At the edge of the Kalahari Desert in Namibia.

News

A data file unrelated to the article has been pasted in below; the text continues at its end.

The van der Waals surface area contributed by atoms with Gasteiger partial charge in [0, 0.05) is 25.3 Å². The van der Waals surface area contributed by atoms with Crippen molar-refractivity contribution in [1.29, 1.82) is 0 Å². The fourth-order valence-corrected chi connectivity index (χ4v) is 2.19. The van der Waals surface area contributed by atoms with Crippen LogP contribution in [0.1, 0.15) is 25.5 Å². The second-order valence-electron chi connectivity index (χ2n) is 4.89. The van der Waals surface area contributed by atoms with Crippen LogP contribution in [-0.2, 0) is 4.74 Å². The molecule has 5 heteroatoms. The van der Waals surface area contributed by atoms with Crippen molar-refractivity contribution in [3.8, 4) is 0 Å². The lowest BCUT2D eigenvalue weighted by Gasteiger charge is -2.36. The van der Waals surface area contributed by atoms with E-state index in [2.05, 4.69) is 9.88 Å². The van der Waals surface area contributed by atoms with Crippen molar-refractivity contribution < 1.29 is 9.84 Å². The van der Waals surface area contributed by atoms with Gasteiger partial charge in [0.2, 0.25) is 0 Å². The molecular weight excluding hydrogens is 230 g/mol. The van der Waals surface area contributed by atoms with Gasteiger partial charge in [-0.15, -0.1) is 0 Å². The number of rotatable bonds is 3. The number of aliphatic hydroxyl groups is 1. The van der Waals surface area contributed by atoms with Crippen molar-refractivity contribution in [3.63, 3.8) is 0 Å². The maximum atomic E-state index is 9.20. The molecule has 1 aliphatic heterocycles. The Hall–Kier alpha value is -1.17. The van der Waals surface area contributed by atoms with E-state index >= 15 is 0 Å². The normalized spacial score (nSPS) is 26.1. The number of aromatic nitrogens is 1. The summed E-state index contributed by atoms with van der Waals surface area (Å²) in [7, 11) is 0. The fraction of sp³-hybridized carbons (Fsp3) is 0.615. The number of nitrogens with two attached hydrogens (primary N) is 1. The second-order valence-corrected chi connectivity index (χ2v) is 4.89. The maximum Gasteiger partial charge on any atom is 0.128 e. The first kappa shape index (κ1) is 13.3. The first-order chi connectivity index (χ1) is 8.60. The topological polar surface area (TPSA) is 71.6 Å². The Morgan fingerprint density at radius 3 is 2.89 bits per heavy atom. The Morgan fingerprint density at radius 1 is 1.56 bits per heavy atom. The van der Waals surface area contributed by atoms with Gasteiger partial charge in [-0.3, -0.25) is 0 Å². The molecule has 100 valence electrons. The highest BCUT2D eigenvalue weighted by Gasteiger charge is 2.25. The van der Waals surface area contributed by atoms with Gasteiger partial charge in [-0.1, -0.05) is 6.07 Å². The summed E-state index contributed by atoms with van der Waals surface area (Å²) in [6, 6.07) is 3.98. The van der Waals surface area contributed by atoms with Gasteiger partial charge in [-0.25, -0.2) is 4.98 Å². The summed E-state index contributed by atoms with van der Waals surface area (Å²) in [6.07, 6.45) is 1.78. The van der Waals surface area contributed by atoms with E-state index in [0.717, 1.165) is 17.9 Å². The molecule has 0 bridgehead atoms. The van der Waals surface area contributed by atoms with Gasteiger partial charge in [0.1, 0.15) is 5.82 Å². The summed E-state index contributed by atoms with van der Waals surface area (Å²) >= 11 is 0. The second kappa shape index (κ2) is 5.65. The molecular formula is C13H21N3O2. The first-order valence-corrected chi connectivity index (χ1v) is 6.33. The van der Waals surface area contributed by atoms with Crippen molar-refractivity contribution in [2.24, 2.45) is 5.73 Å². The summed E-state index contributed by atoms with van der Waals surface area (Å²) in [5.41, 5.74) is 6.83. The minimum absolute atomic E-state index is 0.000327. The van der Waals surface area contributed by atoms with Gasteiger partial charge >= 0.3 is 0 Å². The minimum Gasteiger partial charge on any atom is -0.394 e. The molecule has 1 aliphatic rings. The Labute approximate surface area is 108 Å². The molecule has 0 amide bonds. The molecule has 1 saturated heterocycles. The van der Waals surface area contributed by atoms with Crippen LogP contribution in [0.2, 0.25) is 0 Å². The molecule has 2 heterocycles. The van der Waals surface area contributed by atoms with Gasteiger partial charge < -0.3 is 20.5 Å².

Photograph by David Chancellor @chancellordavid for @natgeo - At the edge of the Kalahari Desert in Namibia, in a community-run wildlife reserve called Nyae Nyae, where roughly 2800 San people live today in unyielding conditions, villagers shovel dirt over the skull of a bull elephant hunted earlier in the day. It will be dug up about a week later when the muscles around the tusks have receded. The hunter will take the tusks home, while the meat, and a portion of the fee will go directly to community members, and to fund for conservation projects to protect the area’s wildlife. There is a trophy hunt limit of five elephants a year in Nyae Nyae representing real money, and a vital source of protien to the San.Seen from the air Africa can appear as an illusion, rich velds and dramatic rifts, wide deserts and thundering rivers, these seemingly vast stretches of unfettered, unpopulated wild ostensibly forgotten by time and people. At a glance, it could be a repository for all our ideas about wilderness at its wildest. And yet today no patch here goes unclaimed, whether it’s marked, monetized, or fought over. The animals that roam the land have become commodified, part of a new consumerism, marketed and sold, their brands pitted against each other, their continued existence now a question of human demand, whim, and calculation. Wild game is the continent’s version of crude oil—and it too will run out someday. Revenues of hundreds of millions in federal excise taxes levied on hunters go directly to wildlife management and related activities each year in the U.S. alone. And anyone who keeps a freezer full of venison is likely to tell you that the act of killing your own dinner in the wild is more humane than buying the plastic-wrapped meat of industrially raised livestock. This hugely complex relationship that exists between man and animal, the hunter and the hunted, has always been one of the most difficult to navigate; we need to create a space for much needed dialogue, we can not, and should not simply turn away. This story is out in Octobers issue of the magazine, and online. To see more of my work and projects follow me here @natgeo and @chancellordavid.